There’s something magical about flying when you are a child – being awed by the size of the aircraft, the anticipation as you fasten your seatbelt, the thrill of takeoff and the wonder of looking down at the clouds.
Usually it’s not quite as fun an experience for parents. Airports can be stressful places at the best of times and particularly so when escorting one or more easily distracted children, while juggling bags and passports and negotiating urgent appeals to use the bathroom.
Onboard the aircraft there’s the inevitable debate about who sits where and the need to keep an eye on an insatiably curious child intent on heading off for some exploring while you wrestle your bag into the overhead compartment.
Even when you’ve settled in your seat and answered a seemingly endless barrage of excited questions you sometimes aren’t able to relax. Your duties as maître d’ and entertainments officer usually preclude anything other than snatching a bite or two of an inevitably cold meal and pretty much rule out following the plot of anything longer than a cartoon.
But Kola Olayinka, British Airways regional commercial manager West Africa, who has being flying with his family and children since they were babies, says that by being pro-active you can reduce a lot of the stress that can accompany longhaul family travel.
“You need to consider the children even before you make your reservations, even if they are a bit older because everyone can act up when they’re out of their comfort zone. For example when you’re booking connecting flights, factor in an additional 30 minutes per child to the minimum connection time.”
He also suggests trying to book the entire trip on one airline or its alliance partners as this makes life much easier if there are any delays or connection problems. If you need a baby seat or bassinet book it when you make your reservation as these are allocated on a first-come, first-served basis.
Make sure all your paperwork is in order. If you travel frequently your passport will be up to date, but it’s worth checking the children’s are too. Also find out if the country you’re leaving or visiting require any additional paperwork for children.
To take some of the stress out of the airport experience, do as much as you can before you arrive at the check-in desk. You can pre-empt some queuing and any arguments about who sits where by requesting your seats using the Manage My Booking function on ba.com 24 hours before the flight departs. If you want to be absolutely sure of getting the seats you want, you can secure these earlier for a small charge.
You can also check-in on ba.com and print your boarding pass out at home. If you’re travelling with teenagers and they really want to be cool they can get a mobile boarding pass sent to their smartphone using the ba app.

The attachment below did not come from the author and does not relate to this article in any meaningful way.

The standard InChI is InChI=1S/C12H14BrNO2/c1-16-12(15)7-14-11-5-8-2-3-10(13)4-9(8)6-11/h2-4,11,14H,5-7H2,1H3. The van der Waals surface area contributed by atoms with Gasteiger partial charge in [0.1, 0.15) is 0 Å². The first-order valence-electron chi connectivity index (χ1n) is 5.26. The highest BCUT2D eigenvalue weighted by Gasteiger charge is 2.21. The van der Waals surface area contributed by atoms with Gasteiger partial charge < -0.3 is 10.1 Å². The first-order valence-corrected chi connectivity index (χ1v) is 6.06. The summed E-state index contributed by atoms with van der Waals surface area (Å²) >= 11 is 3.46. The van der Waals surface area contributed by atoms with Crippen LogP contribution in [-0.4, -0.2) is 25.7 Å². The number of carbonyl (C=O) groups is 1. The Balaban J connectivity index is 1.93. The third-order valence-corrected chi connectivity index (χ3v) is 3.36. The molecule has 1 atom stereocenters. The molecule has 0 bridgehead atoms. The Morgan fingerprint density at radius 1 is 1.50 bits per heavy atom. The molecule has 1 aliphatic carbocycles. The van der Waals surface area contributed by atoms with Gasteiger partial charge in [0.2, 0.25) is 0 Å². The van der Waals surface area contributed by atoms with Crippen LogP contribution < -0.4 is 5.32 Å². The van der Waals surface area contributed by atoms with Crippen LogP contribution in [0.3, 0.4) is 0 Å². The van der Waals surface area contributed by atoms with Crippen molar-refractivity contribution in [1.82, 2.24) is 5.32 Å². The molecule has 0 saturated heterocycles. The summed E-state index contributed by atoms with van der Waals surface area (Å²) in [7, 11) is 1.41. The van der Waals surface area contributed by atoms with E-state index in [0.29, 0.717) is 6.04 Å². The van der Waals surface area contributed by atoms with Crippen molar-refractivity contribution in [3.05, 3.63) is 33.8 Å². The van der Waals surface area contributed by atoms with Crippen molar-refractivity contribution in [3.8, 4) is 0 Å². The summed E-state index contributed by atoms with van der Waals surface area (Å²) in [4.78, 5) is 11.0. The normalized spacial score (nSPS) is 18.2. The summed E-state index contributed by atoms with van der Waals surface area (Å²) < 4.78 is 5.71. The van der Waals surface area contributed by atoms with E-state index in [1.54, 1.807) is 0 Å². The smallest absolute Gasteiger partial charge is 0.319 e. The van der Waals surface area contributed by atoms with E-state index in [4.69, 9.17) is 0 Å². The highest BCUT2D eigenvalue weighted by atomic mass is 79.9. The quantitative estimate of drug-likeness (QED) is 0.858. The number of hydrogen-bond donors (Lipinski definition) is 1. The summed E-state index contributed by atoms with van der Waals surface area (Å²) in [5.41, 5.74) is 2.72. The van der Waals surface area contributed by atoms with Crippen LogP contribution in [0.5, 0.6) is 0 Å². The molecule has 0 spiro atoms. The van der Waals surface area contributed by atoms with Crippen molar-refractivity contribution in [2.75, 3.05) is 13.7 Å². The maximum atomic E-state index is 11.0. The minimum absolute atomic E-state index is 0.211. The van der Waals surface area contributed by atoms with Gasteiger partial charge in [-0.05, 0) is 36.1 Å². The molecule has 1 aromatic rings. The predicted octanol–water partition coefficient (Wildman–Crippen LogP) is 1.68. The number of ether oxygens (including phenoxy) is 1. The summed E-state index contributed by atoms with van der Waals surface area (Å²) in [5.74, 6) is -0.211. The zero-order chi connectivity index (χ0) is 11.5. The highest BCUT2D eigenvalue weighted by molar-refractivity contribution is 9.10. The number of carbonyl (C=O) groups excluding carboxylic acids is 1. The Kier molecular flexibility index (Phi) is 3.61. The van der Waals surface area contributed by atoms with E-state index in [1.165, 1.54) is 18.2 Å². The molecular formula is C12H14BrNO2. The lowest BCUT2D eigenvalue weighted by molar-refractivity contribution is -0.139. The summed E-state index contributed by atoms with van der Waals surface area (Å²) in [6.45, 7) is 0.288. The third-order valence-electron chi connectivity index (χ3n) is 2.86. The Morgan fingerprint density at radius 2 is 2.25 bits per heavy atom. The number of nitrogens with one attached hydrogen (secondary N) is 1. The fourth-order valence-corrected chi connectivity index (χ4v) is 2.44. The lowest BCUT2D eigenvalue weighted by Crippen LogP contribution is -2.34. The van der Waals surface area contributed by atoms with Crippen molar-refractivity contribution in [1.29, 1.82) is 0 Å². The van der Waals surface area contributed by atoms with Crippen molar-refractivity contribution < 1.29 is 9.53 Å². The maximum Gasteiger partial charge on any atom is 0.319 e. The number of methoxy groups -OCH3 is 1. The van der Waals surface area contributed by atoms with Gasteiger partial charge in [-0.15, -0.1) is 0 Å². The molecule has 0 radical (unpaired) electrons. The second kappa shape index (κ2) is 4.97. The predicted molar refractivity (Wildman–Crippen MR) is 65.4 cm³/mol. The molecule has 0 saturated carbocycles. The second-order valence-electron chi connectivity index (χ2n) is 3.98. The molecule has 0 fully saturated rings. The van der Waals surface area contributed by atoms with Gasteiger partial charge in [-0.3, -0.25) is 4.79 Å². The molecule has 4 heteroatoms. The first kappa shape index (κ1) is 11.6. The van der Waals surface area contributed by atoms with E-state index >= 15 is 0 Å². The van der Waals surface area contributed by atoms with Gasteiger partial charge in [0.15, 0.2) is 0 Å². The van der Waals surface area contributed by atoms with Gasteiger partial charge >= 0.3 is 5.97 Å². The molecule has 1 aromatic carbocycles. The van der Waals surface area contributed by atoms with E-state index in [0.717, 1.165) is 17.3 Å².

Even if you have checked in online and already have your boarding passes, Olayinka suggests that it’s wise to leave more time than you normally would if you’re flying with the family.
“Rushing through an airport is not conducive to a stress-free journey for anyone.”
Above all keep a careful eye on your children in the airport so they don’t wander off. Make sure that if you do get separated from young children, whoever finds them can get in touch with you. You can write your mobile number on their boarding cards etc.
When the flight starts boarding, take advantage of the priority boarding procedures for parents with children. This means you aren’t juggling the luggage and children while other passengers are trying to board and you have some time to get settled and relax. If you’re using a small folding pushchair you can take it right to the door of the aircraft at most airports.
Another hint is to ask your travel agent or use Manage my Booking to pre-book children’s meals. These are specially prepared to be interesting and filling, but importantly are packed with the things children love to eat. These meals are served fist, giving you enough time to get the children fed and settled before enjoying your own meal.
Boredom is, of course, one of the biggest threats to a fantastic family flight. Onboard British Airways offers dedicated in-flight entertainment channels for children and teens, but remember you’ll also be spending time at airports. It’s a good idea to download their favourite game to your phone or mobile device or to pack some familiar, small, lightweight toys or books in their hand baggage. The trick is, in an unfamiliar environment, to provide them with something they know and like.
British Airways allows babies and children one item of hand baggage each, as long as these comply with the rules applied at many international airports including Heathrow. These restrict the maximum size of hand baggage to 56cm x 45cm x 25cm.
On arrival, if you need help disembarking the aircraft, wait until everyone else has left and the crew will assist you. This is where allowing more time for connections can really pay off. It’s also worth asking if there are any fast-track immigration options for families travelling with young children.
“Family holidays can be magic, shared experiences, helping to expand children’s minds and imaginations. With a little planning and consideration to account for their needs you can ensure that getting there is part of the fun,” says Olayinka.